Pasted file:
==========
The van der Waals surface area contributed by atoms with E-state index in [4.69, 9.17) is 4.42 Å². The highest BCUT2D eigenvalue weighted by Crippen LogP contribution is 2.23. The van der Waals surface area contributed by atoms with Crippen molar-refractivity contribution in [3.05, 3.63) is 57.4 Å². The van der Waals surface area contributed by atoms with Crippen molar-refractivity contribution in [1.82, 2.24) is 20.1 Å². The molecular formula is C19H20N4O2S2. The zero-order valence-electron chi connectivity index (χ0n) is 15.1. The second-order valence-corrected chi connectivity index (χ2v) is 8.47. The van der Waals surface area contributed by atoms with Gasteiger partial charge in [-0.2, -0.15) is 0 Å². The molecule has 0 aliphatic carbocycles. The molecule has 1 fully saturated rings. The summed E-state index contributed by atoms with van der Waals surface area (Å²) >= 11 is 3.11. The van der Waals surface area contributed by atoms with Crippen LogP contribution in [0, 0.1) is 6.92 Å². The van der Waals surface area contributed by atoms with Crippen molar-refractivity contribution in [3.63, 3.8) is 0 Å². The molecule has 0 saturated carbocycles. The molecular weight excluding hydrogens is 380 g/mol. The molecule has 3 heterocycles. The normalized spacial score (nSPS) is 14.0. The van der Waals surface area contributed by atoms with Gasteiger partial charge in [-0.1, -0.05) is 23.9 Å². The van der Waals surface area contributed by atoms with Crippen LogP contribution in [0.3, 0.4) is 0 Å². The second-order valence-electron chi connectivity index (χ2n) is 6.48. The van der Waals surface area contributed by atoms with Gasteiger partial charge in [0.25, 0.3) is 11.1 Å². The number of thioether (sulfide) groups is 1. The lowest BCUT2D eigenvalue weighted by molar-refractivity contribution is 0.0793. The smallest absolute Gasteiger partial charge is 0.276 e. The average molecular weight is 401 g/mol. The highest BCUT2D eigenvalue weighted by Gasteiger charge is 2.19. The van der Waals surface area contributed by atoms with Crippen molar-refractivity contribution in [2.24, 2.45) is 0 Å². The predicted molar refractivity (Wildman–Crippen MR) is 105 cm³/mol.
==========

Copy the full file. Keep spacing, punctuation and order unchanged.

The van der Waals surface area contributed by atoms with E-state index in [4.69, 9.17) is 4.42 Å². The highest BCUT2D eigenvalue weighted by Crippen LogP contribution is 2.23. The van der Waals surface area contributed by atoms with Crippen molar-refractivity contribution in [3.05, 3.63) is 57.4 Å². The van der Waals surface area contributed by atoms with Crippen molar-refractivity contribution in [1.82, 2.24) is 20.1 Å². The molecular formula is C19H20N4O2S2. The zero-order valence-electron chi connectivity index (χ0n) is 15.1. The second-order valence-corrected chi connectivity index (χ2v) is 8.47. The van der Waals surface area contributed by atoms with Gasteiger partial charge in [-0.2, -0.15) is 0 Å². The molecule has 0 aliphatic carbocycles. The molecule has 1 fully saturated rings. The summed E-state index contributed by atoms with van der Waals surface area (Å²) >= 11 is 3.11. The van der Waals surface area contributed by atoms with Crippen LogP contribution in [0, 0.1) is 6.92 Å². The van der Waals surface area contributed by atoms with Crippen molar-refractivity contribution in [3.63, 3.8) is 0 Å². The molecule has 0 saturated carbocycles. The molecular weight excluding hydrogens is 380 g/mol. The molecule has 3 heterocycles. The normalized spacial score (nSPS) is 14.0. The van der Waals surface area contributed by atoms with Gasteiger partial charge in [-0.1, -0.05) is 23.9 Å². The van der Waals surface area contributed by atoms with Crippen LogP contribution in [0.3, 0.4) is 0 Å². The second-order valence-electron chi connectivity index (χ2n) is 6.48. The van der Waals surface area contributed by atoms with Gasteiger partial charge in [0.25, 0.3) is 11.1 Å². The number of thioether (sulfide) groups is 1. The lowest BCUT2D eigenvalue weighted by molar-refractivity contribution is 0.0793. The smallest absolute Gasteiger partial charge is 0.276 e. The average molecular weight is 401 g/mol. The highest BCUT2D eigenvalue weighted by Gasteiger charge is 2.19. The van der Waals surface area contributed by atoms with Crippen molar-refractivity contribution in [2.24, 2.45) is 0 Å². The predicted molar refractivity (Wildman–Crippen MR) is 105 cm³/mol.